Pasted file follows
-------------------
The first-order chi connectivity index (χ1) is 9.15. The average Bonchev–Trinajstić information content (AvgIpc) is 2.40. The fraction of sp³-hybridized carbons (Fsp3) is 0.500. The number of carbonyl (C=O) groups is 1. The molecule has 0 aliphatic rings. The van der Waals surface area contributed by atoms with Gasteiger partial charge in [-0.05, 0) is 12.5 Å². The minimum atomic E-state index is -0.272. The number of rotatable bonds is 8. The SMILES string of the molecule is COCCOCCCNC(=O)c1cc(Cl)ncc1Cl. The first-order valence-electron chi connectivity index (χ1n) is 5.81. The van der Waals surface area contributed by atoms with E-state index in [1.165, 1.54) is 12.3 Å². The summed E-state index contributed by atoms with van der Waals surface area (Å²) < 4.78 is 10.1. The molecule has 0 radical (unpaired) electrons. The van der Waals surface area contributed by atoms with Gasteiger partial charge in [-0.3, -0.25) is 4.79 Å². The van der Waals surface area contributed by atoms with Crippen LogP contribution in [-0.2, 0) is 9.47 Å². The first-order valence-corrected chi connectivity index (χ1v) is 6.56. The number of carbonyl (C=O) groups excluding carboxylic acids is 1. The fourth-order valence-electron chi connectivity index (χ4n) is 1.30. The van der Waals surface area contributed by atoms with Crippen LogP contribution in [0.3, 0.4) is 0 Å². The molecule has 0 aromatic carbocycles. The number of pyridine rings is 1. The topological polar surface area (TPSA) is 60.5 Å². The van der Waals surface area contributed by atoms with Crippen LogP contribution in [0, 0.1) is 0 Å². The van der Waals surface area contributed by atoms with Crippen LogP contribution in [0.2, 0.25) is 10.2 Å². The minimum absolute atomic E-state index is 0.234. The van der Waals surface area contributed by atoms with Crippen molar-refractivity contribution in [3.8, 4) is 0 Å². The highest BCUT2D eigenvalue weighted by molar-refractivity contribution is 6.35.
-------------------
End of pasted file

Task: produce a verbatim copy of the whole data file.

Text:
The first-order chi connectivity index (χ1) is 9.15. The average Bonchev–Trinajstić information content (AvgIpc) is 2.40. The fraction of sp³-hybridized carbons (Fsp3) is 0.500. The number of carbonyl (C=O) groups is 1. The molecule has 0 aliphatic rings. The van der Waals surface area contributed by atoms with Gasteiger partial charge in [-0.05, 0) is 12.5 Å². The minimum atomic E-state index is -0.272. The number of rotatable bonds is 8. The SMILES string of the molecule is COCCOCCCNC(=O)c1cc(Cl)ncc1Cl. The first-order valence-electron chi connectivity index (χ1n) is 5.81. The van der Waals surface area contributed by atoms with E-state index in [1.165, 1.54) is 12.3 Å². The summed E-state index contributed by atoms with van der Waals surface area (Å²) < 4.78 is 10.1. The molecule has 0 radical (unpaired) electrons. The van der Waals surface area contributed by atoms with Gasteiger partial charge in [-0.3, -0.25) is 4.79 Å². The van der Waals surface area contributed by atoms with Crippen LogP contribution in [-0.2, 0) is 9.47 Å². The first-order valence-corrected chi connectivity index (χ1v) is 6.56. The number of carbonyl (C=O) groups excluding carboxylic acids is 1. The fourth-order valence-electron chi connectivity index (χ4n) is 1.30. The van der Waals surface area contributed by atoms with Crippen LogP contribution in [0.3, 0.4) is 0 Å². The molecule has 0 aromatic carbocycles. The number of pyridine rings is 1. The topological polar surface area (TPSA) is 60.5 Å². The van der Waals surface area contributed by atoms with Crippen LogP contribution in [0, 0.1) is 0 Å². The van der Waals surface area contributed by atoms with Crippen LogP contribution in [0.2, 0.25) is 10.2 Å². The minimum absolute atomic E-state index is 0.234. The van der Waals surface area contributed by atoms with Crippen molar-refractivity contribution in [3.8, 4) is 0 Å². The highest BCUT2D eigenvalue weighted by molar-refractivity contribution is 6.35.